By Jason Hovet
(Reuters) – Slovak former prime minister Robert Fico and his party signed a coalition deal on Monday to form a new government expected to go slow on cutting high deficits and reduce support to neighbour Ukraine.
Fico, a three-time prime minister last in power in 2018, won an election on Sept. 30 with pledges to halt military aid to Ukraine, while taking a hard line on rising illegal migration and a surge in prices.
He has backed peace talks for Ukraine as it battles Russia’s invasion – a line similar to that of Hungarian Prime Minister Viktor Orban but rejected by Kyiv and its Western allies, who say this would only encourage Russian aggression.
Fico’s leftist, populist SMER-SSD (Direction-Slovak Social Democracy) struck a deal last week with the centre-left HLAS (Voice) and nationalist Slovak National Party (SNS) to form a coalition that will have 79 out of 150 seats in parliament.
Monday’s pact, which can allow the president to appoint the new government, agreed the breakdown of cabinet positions, giving SMER the defence, finance, foreign and justice ministries.
HLAS, whose presence could blunt any hard policy shifts in the proposed government, will get parliament’s speaker role.
President Zuzana Caputova, who gave Fico a mandate to secure a parliamentary majority for a government after the election, said she would take further steps after receiving the names of proposed ministers, which the parties must still agree.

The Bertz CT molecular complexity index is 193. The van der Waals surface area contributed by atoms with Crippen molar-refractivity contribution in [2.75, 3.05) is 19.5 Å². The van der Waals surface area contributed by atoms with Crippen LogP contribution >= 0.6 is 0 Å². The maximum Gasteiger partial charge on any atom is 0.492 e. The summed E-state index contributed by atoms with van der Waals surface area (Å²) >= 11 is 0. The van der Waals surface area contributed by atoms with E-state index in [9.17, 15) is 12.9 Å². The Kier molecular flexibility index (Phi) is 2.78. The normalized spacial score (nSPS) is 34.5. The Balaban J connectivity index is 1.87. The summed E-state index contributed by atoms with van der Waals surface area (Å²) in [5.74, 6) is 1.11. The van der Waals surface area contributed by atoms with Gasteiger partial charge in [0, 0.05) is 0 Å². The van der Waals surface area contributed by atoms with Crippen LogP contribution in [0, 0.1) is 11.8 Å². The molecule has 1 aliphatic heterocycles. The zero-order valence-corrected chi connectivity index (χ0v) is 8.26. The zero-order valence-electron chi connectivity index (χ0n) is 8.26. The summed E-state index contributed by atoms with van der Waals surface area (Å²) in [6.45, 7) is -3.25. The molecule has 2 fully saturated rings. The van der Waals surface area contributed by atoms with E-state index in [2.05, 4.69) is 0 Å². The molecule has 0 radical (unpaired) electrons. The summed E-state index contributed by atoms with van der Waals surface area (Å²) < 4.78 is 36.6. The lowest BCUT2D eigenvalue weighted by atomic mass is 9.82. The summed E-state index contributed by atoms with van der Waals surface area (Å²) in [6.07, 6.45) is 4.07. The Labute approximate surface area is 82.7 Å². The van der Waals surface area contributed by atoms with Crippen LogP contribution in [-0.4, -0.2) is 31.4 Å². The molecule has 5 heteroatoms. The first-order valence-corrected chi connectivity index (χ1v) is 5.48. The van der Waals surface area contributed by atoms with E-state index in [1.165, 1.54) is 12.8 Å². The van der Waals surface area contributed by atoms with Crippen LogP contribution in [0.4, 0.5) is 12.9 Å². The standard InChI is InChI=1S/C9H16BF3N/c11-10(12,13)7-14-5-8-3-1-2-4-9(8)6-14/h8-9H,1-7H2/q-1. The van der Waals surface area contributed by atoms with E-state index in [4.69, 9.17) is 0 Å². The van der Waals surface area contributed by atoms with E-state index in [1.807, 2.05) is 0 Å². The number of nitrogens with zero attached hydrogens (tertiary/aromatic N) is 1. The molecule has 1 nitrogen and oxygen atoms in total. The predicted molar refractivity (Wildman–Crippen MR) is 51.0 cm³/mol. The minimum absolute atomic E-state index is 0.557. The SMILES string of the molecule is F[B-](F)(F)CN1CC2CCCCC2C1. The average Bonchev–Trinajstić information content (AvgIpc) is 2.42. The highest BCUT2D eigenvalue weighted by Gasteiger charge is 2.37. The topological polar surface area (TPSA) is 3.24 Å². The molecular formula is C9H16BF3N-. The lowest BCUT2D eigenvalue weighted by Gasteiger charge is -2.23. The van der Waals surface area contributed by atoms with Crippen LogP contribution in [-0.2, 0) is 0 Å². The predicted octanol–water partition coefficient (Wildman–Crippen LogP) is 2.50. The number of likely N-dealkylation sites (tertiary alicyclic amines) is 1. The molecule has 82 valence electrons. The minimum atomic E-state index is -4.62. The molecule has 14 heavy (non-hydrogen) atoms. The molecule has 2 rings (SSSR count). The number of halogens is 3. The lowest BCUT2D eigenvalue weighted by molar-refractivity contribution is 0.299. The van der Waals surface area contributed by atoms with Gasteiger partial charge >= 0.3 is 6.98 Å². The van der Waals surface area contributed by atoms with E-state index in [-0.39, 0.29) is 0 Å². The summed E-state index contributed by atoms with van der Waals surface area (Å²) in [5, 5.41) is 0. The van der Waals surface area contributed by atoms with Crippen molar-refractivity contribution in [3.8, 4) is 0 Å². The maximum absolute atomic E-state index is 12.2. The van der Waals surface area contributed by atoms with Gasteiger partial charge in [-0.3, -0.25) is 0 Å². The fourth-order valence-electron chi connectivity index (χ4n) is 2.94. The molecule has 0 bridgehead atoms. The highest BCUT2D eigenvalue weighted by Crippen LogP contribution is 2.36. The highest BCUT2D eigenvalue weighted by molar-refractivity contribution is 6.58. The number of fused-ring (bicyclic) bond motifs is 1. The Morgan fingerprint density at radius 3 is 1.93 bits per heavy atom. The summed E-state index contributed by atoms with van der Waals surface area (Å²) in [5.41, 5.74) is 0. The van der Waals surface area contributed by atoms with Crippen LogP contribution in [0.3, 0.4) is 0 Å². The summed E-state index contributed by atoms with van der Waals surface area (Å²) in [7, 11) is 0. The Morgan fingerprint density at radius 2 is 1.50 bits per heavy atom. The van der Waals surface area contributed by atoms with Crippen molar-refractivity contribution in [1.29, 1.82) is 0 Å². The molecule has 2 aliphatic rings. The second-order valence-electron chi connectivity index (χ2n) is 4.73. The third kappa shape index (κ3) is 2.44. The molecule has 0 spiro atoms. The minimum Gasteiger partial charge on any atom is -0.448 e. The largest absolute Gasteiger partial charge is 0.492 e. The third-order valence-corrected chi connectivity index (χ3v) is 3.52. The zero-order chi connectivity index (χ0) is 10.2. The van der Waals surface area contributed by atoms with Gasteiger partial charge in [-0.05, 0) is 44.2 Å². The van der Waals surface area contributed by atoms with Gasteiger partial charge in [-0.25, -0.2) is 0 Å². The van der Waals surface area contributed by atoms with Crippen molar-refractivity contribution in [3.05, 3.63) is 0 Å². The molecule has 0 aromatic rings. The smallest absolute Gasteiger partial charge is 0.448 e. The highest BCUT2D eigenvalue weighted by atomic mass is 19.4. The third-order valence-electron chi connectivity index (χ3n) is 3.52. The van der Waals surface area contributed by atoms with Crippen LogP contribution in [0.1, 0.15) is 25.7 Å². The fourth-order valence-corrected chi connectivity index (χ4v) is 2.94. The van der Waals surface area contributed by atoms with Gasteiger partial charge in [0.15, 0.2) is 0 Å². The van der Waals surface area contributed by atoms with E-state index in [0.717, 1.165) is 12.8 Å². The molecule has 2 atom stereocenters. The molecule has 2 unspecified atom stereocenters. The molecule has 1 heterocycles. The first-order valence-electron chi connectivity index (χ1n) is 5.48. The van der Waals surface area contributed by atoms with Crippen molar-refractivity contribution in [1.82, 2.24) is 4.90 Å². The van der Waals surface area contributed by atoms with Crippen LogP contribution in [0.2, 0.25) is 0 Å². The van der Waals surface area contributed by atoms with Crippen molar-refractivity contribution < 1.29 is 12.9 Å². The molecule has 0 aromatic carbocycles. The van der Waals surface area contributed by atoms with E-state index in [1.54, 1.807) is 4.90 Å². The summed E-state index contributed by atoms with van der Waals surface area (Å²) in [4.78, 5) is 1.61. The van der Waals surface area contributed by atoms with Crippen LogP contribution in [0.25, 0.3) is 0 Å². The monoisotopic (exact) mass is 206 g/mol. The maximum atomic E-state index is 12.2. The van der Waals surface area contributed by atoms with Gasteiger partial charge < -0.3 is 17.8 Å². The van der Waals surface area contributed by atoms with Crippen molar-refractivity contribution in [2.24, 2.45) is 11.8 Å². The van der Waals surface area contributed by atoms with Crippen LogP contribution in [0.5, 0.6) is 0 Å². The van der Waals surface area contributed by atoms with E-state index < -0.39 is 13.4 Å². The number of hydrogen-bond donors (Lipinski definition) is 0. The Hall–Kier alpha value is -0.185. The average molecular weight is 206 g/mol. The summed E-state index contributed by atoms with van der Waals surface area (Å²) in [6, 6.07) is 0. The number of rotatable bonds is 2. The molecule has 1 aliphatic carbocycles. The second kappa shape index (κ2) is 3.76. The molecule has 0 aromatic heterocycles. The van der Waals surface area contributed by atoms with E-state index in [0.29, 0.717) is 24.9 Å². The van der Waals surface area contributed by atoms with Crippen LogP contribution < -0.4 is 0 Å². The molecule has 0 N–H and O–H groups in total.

Slovakia, a European Union and NATO member, is on course for the highest deficit in the euro zone this year as a result of slower economic growth, higher spending needs and rising costs, with the shortfall seen at more than twice the bloc’s ceiling of 3% of gross domestic product.
Fico said he wanted to prevent budget tightening from hurting social standards and to allow space for investments, signalling slower pace of fiscal consolidation than what the outgoing caretaker government has recommended.
“Slovakia needs to support economic growth,” he told a news conference.
Fico said his priorities would include boosting living standards and a foreign policy consistent with Slovakia’s EU and NATO membership – but focused on protecting national interests.
He told reporters that what he called the era of non-governmental groups running the country was over.
Fico has a tense relationship with Caputova, whom he has called a U.S. puppet acting as U.S. financier and philanthropist George Soros’ proxy. Caputova has sued Fico for spreading lies about her.
The new government deal dashed liberal opposition’s hopes to win over HLAS – whose third-place finish in the election left it as kingmaker – as an ally.
In Poland the liberal, pro-EU opposition looked on track on Monday to form the next government after elections there likely left the ruling nationalists without a majority, according to exit polls.
(Reporting by Jason Hovet in Prague; editing by Alex Richardson, Mark Heinrich and Tomasz Janowski)